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Pinterest Doubles Down on Video with Watch Tab and Original Series

20 October, 2021 

This morning social media platform Pinterest has announced a number of new video-related products, signalling a much heavier focus on video as the company looks to capitalise on its pandemic-driven growth.

Video has been something of a focus for Pinterest for a while now. The platform first introduced video ads back in 2016, in response to growing video consumption on-site. And Pinterest has released multiple new video ad formats this year, which the company has said are inspired by Pinterest users’ love of video.

But todays announcements represent an even bigger shift toward video for the social sharing site.

Opening up video to the masses

The announcement first is the launch of a new ‘Watch’ tab which will appear on users’ home page, alongside a regular ‘Browse’ tab. The ‘Watch’ tab will be a vertical feed of ‘Idea Pins’, an existing video format which is essentially Pinterest’s take on the widely adopted ‘stories’ format. Videos that appear in the Watch feed will be tailored to the individual user, based on their interests and browsing history.


Alongside this change, Pinterest is launching ‘Takes’, which allow regular Pinterest users to respond to creators Idea Pins with their own Idea Pins – which link back to the original content. This news is particularly significant since Idea Pins have previously only been accessible to Pinterest Business accounts and recognised content creators. While regular users are limited to responding to others’ Idea Pins, this still represents the first time Pinterest has opened up all its video creation and editing tools to its entire userbase.

Investment in new content

While Pinterest is opening up video to the masses, it’s simultaneously committing funds to video content from its most popular creators.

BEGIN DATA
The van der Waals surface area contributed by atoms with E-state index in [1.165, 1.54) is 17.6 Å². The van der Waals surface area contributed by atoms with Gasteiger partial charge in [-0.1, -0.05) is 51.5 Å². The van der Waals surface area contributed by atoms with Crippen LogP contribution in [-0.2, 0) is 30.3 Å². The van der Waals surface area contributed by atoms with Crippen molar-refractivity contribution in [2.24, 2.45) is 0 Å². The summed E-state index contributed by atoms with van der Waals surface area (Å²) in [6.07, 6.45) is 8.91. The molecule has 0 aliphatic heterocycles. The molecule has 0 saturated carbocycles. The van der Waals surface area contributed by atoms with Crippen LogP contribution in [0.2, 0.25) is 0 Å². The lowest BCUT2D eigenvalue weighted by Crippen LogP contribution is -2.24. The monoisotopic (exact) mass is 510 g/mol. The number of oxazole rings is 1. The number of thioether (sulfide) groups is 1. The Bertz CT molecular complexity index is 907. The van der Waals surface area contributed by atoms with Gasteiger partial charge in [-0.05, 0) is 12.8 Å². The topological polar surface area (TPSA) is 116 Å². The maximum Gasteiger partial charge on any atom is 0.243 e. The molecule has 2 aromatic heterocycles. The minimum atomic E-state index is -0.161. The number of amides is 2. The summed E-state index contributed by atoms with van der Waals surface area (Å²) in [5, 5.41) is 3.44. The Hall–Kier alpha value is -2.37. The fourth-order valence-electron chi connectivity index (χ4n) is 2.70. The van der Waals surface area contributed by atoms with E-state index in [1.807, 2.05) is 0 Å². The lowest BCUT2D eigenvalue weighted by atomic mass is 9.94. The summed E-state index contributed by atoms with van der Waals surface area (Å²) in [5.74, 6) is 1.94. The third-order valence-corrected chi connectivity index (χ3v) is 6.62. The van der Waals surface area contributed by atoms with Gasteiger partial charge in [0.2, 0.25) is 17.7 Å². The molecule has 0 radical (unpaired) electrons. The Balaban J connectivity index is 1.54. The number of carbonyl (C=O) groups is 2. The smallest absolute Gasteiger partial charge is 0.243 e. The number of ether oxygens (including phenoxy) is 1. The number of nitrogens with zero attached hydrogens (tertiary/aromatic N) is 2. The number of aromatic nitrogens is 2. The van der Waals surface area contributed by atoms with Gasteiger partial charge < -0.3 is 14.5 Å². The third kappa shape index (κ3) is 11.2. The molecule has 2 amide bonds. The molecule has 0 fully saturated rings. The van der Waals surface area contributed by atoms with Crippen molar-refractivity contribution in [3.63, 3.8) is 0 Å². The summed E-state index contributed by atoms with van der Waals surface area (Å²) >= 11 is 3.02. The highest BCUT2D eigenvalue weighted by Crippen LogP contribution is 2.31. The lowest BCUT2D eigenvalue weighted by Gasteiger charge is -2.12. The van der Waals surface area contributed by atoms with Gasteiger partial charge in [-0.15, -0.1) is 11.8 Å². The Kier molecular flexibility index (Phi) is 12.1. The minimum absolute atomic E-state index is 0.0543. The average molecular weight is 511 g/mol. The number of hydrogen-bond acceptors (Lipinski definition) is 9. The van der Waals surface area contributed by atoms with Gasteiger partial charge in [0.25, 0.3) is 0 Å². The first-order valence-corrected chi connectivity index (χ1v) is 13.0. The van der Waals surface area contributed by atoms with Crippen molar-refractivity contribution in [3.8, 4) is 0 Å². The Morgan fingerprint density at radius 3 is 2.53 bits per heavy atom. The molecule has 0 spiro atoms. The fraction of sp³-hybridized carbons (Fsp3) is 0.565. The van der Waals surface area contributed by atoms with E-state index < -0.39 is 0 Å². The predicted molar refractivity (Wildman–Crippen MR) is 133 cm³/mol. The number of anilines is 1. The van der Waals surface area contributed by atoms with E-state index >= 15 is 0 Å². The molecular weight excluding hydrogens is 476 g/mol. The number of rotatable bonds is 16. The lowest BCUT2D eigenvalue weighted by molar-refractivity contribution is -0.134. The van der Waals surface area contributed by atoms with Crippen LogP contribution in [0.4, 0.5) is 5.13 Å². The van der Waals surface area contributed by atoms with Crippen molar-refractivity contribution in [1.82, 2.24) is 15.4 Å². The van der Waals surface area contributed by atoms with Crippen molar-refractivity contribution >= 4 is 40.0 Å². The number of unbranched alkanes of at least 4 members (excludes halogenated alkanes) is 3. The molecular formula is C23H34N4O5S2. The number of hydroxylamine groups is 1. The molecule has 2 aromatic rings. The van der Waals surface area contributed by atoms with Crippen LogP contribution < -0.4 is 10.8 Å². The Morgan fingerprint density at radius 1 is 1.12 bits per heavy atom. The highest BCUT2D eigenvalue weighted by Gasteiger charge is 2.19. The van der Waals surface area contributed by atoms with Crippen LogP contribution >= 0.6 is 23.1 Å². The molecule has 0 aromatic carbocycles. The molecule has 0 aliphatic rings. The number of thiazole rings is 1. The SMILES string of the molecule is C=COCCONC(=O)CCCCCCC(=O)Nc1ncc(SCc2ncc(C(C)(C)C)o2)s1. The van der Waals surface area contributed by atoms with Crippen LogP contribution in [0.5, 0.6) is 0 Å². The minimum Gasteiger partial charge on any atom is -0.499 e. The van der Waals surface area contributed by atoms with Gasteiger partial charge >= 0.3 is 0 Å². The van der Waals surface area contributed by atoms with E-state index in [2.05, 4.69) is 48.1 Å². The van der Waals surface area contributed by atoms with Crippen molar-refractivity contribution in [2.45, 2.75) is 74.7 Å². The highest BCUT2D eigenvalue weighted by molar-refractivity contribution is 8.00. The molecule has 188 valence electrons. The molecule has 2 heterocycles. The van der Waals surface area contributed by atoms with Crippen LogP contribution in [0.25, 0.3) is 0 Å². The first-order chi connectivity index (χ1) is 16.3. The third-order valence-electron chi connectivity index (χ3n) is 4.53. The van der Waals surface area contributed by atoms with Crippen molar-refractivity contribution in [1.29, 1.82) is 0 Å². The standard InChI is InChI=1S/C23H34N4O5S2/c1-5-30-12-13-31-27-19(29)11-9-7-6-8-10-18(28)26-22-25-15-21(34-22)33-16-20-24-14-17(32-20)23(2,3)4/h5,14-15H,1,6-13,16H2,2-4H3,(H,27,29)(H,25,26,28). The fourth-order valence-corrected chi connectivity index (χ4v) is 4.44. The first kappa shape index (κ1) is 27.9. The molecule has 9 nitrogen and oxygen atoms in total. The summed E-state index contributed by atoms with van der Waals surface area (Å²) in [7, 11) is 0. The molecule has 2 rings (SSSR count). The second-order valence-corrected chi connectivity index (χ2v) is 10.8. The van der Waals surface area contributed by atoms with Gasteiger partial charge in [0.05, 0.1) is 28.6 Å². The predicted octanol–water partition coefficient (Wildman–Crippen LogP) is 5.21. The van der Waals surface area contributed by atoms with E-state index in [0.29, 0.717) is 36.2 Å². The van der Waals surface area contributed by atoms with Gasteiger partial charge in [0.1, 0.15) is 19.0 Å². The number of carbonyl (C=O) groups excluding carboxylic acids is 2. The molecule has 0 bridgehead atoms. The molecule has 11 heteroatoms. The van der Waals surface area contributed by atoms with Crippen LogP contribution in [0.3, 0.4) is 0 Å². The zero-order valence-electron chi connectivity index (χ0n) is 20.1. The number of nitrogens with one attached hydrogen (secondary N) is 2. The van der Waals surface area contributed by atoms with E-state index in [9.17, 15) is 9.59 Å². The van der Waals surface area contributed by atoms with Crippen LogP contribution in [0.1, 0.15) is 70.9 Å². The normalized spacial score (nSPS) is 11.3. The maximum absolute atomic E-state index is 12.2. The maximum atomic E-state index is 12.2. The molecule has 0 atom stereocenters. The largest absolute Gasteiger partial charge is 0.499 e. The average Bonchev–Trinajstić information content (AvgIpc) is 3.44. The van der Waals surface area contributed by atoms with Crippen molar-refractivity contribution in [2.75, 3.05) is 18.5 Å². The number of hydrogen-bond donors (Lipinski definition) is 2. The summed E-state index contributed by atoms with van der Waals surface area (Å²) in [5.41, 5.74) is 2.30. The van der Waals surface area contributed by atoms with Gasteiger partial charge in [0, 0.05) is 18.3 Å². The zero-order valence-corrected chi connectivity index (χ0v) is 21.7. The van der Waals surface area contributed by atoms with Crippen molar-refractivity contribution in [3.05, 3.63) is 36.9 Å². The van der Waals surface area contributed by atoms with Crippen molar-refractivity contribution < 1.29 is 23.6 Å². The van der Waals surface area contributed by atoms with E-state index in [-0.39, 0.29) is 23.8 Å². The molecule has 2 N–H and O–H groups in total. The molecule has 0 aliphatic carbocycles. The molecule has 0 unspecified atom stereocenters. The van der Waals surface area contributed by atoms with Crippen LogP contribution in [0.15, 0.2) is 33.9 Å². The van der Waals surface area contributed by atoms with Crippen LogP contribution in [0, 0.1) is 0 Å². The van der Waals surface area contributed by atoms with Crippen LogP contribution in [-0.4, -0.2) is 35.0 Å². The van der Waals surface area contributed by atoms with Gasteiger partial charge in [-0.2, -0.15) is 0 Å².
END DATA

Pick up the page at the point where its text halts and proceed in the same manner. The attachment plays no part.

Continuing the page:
For the first time, Pinterest is commissioning original, serialised programming from its creators. This content will still appear as Idea Pins, rather than a separate video format, but it will be promoted within Pinterest’s ‘Daily Inspiration’ section of the search tab. Each commissioned series will focus on a specific theme, idea, or skill, and is designed to encourage users to respond through the aforementioned ‘Takes’ feature.

And Pinterest is also releasing its first ever monetisation programme for creators, setting aside $20 million to pay its most popular users. The company says it will start issuing engagement-based goals inspired by trending topics or new Idea Pin features, and creators who reach these goals will be eligible to receive payment.

A portion of the $20 million will also be set aside for grants, which creators can apply for in order to fund projects which they’ll feature in their content.

Gearing up to take on the video giants

Pinterest has managed to carve out a fairly specific niche for itself in the crowded social media space, becoming known for its association with home design, style, and recipes. And the platform’s UI itself has always had a unique feel to it, compared with other social platforms.

With these latest updates, Pinterest will compete more closely with social rivals in terms of features, while retaining its content niche. Its new ‘Watch’ feed, after all, bears a strong similarity to TikTok’s primary feed. Investment in original content and ramping up creator payments meanwhile have both been big focuses for the likes of Snap, Instagram, and TikTok over the past year or so.

It’ll be interesting, too, to see whether Pinterest democratises its video features even more further down the line. TikTok, Instagram, and Snapchat make all their video features available to all their users – and ultimately any user has the chance to go viral with the right video. Pinterest meanwhile, for the time being, is still prioritising businesses and established creators.

While this strategy might limit user engagement, it also gives Pinterest more control of its content – which might be vital for maintaining its niche.


About the Author:

Tim Cross is Assistant Editor at VideoWeek.
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